Megnut

How natural is natural food?

Kate at Accidental Hedonist reports that Capri Sun will be removing the "All Natural" label from their juice products after a lawsuit by consumers. The suit claimed the label was misleading and deceptive because Capri Sun contains high fructose corn syrup, a man-made product. But corn syrup is produced from corn starch, a natural product of corn, by an enzymatic reaction. Enzymes are natural, a scientist didn't invent enzymes one day in the lab. So in a weird way, Capri Sun is natural. I don't think that's really the issue here.

People infer some kind of healthiness when they read the label "All Natural", but plenty of natural product will kill you, eating the wrong wild mushroom, for example. The real issue is processed food, and how much manipulation we want of our food before it reaches the table. Corn syrup (and the high fructose variant) do not exist in nature without human intervention. People looking for all natural food are looking for food in its original state, I suppose, but how often does that exist? And where do we draw the line? Is maple syrup all natural? You need to boil maple sap to produce the syrup. Is flour all natural? You need to grind the wheat to produce it. You could be a "naturalist" by eating only fruits and vegetables and foods that haven't been transformed, kind of like folks in the raw food movement.

For a while now, my eating style has been whole foods as much as possible. I don't buy processed or prepared foods. I make pretty much everything from scratch, and try to eat things as close to their natural state as possible. This way I can avoid additives and preservatives, and chemicals. Mostly I do this because I enjoy cooking, and I enjoy how these unmanipulated foods taste. Tomato sauce from scratch tastes better to me than sauce from a jar. Homemade soup is better than canned. When I go to the market, I don't look for an "All Natural" label, I look at the ingredients. It's pretty easy to tell from that what's really gone into the product.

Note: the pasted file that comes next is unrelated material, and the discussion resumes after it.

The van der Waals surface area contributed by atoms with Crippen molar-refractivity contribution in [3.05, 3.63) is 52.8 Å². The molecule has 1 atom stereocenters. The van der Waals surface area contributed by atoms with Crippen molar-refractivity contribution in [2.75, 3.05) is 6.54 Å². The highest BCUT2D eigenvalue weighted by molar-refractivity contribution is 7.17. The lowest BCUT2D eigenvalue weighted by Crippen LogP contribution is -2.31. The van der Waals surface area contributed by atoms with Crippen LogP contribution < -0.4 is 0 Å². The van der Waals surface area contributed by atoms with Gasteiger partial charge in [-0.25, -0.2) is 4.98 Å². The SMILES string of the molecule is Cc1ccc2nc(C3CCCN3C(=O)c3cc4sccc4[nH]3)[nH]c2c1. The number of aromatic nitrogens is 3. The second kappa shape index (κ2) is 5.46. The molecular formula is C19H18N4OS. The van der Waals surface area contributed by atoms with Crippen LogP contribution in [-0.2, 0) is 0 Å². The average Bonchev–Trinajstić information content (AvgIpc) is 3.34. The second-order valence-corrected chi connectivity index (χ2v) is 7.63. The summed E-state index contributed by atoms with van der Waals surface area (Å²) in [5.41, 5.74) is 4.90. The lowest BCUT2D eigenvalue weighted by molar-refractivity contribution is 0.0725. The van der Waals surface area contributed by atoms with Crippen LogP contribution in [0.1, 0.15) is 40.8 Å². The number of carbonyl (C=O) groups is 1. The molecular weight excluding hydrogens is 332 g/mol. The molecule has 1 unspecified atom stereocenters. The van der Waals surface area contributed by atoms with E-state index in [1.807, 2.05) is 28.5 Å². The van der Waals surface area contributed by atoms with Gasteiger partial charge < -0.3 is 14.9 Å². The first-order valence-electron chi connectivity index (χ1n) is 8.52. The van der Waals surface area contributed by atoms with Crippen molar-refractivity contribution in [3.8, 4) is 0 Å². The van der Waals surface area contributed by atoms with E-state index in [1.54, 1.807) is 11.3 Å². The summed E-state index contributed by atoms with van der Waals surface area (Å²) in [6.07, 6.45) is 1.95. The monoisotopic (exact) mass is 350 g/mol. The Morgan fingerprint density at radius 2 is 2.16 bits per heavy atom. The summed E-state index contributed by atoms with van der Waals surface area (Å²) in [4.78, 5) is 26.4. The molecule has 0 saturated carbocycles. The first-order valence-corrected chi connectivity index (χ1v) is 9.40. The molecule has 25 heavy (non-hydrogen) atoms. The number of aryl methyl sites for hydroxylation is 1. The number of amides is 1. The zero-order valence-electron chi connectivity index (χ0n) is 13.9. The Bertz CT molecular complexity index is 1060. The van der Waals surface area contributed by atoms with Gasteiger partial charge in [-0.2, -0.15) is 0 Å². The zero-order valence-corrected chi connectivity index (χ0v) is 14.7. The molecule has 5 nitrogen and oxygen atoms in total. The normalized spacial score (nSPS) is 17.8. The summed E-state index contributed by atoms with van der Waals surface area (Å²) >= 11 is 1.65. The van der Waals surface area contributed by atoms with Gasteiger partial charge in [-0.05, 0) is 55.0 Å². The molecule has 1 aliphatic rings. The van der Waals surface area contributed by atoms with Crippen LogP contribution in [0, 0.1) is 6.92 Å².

There are 8 responses

The removal of the "All Natural" label is probably a good thing, I agree. Still, why is it the responsibility of the corporation to realize it's wrong to capitalize on the difference between a more literal dictionary definition of the word/phrase versus a subjective connotation of a word/phrase?

Technically, corn is natural unless it's artificial corn. When I hear "All Natural," the actual light bulb in my head is thinking, "All unprocessed." Of course, corporations know this and they are trying to gobble up my money.

I feel like the argument against "All Natural" labels goes like this: The general assumption to natural goods is that it is good for you. Then I see "All Natural" products and I buy it because it is good. Then I gain all this weight and damn it! It is BAD!!! They lied to me!! Let me sue!!!

It reminds me of the lady who beat McDonalds and won money because hot coffee burned her. Yea, get a clue. It seems like consumer groups are fighting for the stupid people. The argument against my perception is that, "corporations should not be in the business of deception."

To that I say, yes deception should be reduced, but at the end of the day, individuals are responsible for food intake and exercise. A healthy balance leads to a healthy lifestyle. I drink supermarket brand 'fruit punch'/sodas and eat at Burger King/Wendy's/McDonalds occasionally and have zero health problems.